Yamaha has finally removed the veil from its new Yamaha YDX MORO electric mountain bike line. The new models feature Yamaha’s latest mid-drive electric motor and a brand new frame design unlike anything we’ve seen before.
The Yamaha YDX MORO electric mountain bike line shows the new hanging design of the Yamaha double pair frame, which has a dividing frame on both the upper and lower tube.
The split upper tube allows the saddle to rest lower, making more room for the rear impact. This offers a lower standing height and helps to lower the saddle on difficult, technical terrain, where riders will stand on the pedals, no saddle is needed.
The split spide tube stores the 500 Wh battery and protects it in a cell-like structure. This not only helps prevent damage during drops or torsion during a crash, but also makes it easier to replace the battery than other frames that obscure the battery at the bottom. The design of the Yamaha YDX MORO also uses a steeper than the typical descent angle, which leads to moving the battery further back and better centering the weight of the engine.
As Yamaha further explains:
“Within this exclusive frame design, the drive element rotates according to the angle of the pipe down – better according to the path of the axles and the ground. The drive module simply fits better into the frame than competing models. Placed more vertically in the frame, the flexibility is reduced, the clearance is increased and the measurement of the rear center section is shortened, while maintaining a short chain stand. Because the drive unit is in a fixed position in the frame, it is retracted and monitored with the frame during a turn. “
Together, the split upper tube and lower tube give a new sleek look that just puts the top of the list of innovations in the Yamaha YDX MORO e-bike line.
Then the new electric mountain bikes feature Yamaha’s latest mid-wheel drive, the Yamaha PW-X2.
The PW-X2 Medium Drive System uses a unique four-sensor setting that detects pedal speed, pedal torque, engine speed and tilt angle to more accurately calculate the output required to support the pedal. How well does it work? We will have to wait for this answer until we receive a test unit for review. But marketing probably sounds great, right ?!
The new spiral gears used in the PW-X2 obviously help reduce motor noise, which is especially welcome with electric mountain bikes that run away from city noise, which masks the sound of switching motorcycles.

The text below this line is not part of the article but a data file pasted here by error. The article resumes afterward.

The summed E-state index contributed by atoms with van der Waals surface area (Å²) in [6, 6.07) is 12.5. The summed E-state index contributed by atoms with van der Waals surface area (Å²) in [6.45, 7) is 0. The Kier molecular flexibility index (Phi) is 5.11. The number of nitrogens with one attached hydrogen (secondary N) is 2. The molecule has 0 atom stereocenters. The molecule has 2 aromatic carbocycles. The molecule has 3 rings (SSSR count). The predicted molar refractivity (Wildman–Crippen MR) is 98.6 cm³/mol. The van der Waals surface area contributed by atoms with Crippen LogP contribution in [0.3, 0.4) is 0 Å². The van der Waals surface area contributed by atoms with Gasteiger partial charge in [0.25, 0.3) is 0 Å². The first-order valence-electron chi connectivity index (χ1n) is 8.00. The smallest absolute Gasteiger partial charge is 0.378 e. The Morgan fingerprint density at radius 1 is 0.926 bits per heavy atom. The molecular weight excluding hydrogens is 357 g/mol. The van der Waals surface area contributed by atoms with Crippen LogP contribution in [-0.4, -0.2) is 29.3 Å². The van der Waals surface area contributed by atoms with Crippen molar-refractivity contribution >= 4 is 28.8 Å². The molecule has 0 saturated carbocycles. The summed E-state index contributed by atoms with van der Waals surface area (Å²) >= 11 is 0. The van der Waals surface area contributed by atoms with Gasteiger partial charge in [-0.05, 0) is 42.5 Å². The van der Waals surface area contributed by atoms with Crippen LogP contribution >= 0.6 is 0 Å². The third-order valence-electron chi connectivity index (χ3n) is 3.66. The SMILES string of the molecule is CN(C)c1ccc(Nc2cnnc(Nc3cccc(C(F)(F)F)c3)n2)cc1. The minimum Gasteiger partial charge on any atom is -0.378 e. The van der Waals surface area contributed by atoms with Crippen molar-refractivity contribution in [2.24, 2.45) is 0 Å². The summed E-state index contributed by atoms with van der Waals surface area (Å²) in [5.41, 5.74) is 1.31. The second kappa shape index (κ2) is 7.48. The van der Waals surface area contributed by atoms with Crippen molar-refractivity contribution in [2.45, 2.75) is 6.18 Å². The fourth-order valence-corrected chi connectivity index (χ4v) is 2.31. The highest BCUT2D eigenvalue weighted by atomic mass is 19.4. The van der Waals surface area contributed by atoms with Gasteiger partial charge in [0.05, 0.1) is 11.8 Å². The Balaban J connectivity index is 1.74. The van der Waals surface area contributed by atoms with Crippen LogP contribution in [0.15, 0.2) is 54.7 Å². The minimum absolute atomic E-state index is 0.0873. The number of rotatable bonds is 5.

The PW-X2 also has an automatic mode. No, unfortunately there is no automatic shifting in terms of engine gears, but rather through the pedal assistance levels. When engaged, he can intelligently switch between Eco, Standard and High mode. This sounds like another system that is hard to judge without actually trying, but I can see the merit. There’s nothing worse than climbing a valley and then hitting a hard climb back to the bottom, only to realize that you’re still at the lowest level of pedal assistance.
The engine also has a new EXPW mode, which adds assistance to a pedal cadence of 170 rpm. With this high pedal cadence, this mode can be useful for technical sections or steep climbs, where a rider can throw speeds and turn the pedal with everything he has, or even when starting when the pedals need to be turned quickly, to get up to speed up.
Unfortunately, we still do not have details on prices, as they will have to wait until the Yamaha YDX MORO is closer to production. We don’t even have too many technical specifications.
We know that the bike will be a Class 1 model with assistance up to 20 mph (32 km / h), but we are still in the dark for many other details.
Yamaha representatives tell me that “Full specifications, prices and availability will be announced in the coming weeks”, so at least we have something to look forward to. I’m already a fan of Yamaha e-bikes, so I’m excited to see what else this e-bike will pack. The enlargement of the photos from the press shows a decent high-end suspension, including a RockShox Yari fork and Super Deluxe Select + rear shock of the Pro model. And these Magura brakes also look quite nice. But we will have to wait and see which parts make the final cut.
Tell me what you think of Yamaha’s first full-suspension electric mountain bike in the comments below. And what the hell, let’s start a game of knowing how much this thing will cost! I’ll be shocked if they get it under $ 4k, although this may be possible for the non-professional model, which looks sports with slightly lower suspension characteristics, perhaps among other trade-offs. But let’s hear what you think in the comments section below!
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